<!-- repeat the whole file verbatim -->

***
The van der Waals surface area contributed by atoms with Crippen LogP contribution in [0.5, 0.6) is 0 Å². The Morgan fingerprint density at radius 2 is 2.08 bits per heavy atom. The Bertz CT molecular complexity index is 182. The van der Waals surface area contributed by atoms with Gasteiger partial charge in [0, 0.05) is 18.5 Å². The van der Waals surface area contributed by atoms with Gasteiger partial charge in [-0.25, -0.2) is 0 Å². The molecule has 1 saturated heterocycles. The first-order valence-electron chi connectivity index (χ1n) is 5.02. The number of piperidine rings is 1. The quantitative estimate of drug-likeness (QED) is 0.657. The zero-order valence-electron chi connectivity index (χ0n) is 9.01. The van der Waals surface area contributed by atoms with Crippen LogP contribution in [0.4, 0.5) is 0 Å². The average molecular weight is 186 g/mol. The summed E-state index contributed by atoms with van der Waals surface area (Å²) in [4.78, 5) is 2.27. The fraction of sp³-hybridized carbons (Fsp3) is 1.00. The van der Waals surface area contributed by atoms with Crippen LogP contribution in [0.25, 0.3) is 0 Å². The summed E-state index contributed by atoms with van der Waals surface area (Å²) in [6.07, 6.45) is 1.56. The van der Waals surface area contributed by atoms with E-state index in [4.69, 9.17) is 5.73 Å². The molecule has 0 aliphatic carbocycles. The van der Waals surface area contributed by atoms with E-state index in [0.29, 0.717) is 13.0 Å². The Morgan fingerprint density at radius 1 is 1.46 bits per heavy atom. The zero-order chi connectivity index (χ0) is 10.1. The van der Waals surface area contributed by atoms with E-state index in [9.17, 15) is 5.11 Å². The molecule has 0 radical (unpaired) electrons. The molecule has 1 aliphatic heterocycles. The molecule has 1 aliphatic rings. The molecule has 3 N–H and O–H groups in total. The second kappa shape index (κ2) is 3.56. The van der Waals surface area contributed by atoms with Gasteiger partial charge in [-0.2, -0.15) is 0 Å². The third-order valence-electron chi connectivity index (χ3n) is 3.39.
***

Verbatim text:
The van der Waals surface area contributed by atoms with Crippen LogP contribution in [0.5, 0.6) is 0 Å². The Morgan fingerprint density at radius 2 is 2.08 bits per heavy atom. The Bertz CT molecular complexity index is 182. The van der Waals surface area contributed by atoms with Gasteiger partial charge in [0, 0.05) is 18.5 Å². The van der Waals surface area contributed by atoms with Gasteiger partial charge in [-0.25, -0.2) is 0 Å². The molecule has 1 saturated heterocycles. The first-order valence-electron chi connectivity index (χ1n) is 5.02. The number of piperidine rings is 1. The quantitative estimate of drug-likeness (QED) is 0.657. The zero-order valence-electron chi connectivity index (χ0n) is 9.01. The van der Waals surface area contributed by atoms with Crippen LogP contribution in [0.4, 0.5) is 0 Å². The average molecular weight is 186 g/mol. The summed E-state index contributed by atoms with van der Waals surface area (Å²) in [4.78, 5) is 2.27. The fraction of sp³-hybridized carbons (Fsp3) is 1.00. The van der Waals surface area contributed by atoms with Crippen LogP contribution in [0.25, 0.3) is 0 Å². The summed E-state index contributed by atoms with van der Waals surface area (Å²) in [6.07, 6.45) is 1.56. The van der Waals surface area contributed by atoms with E-state index in [4.69, 9.17) is 5.73 Å². The molecule has 0 aliphatic carbocycles. The van der Waals surface area contributed by atoms with E-state index in [0.29, 0.717) is 13.0 Å². The Morgan fingerprint density at radius 1 is 1.46 bits per heavy atom. The zero-order chi connectivity index (χ0) is 10.1. The van der Waals surface area contributed by atoms with E-state index in [9.17, 15) is 5.11 Å². The molecule has 0 radical (unpaired) electrons. The molecule has 1 aliphatic heterocycles. The molecule has 1 aliphatic rings. The molecule has 3 N–H and O–H groups in total. The second kappa shape index (κ2) is 3.56. The van der Waals surface area contributed by atoms with Gasteiger partial charge in [-0.2, -0.15) is 0 Å². The third-order valence-electron chi connectivity index (χ3n) is 3.39.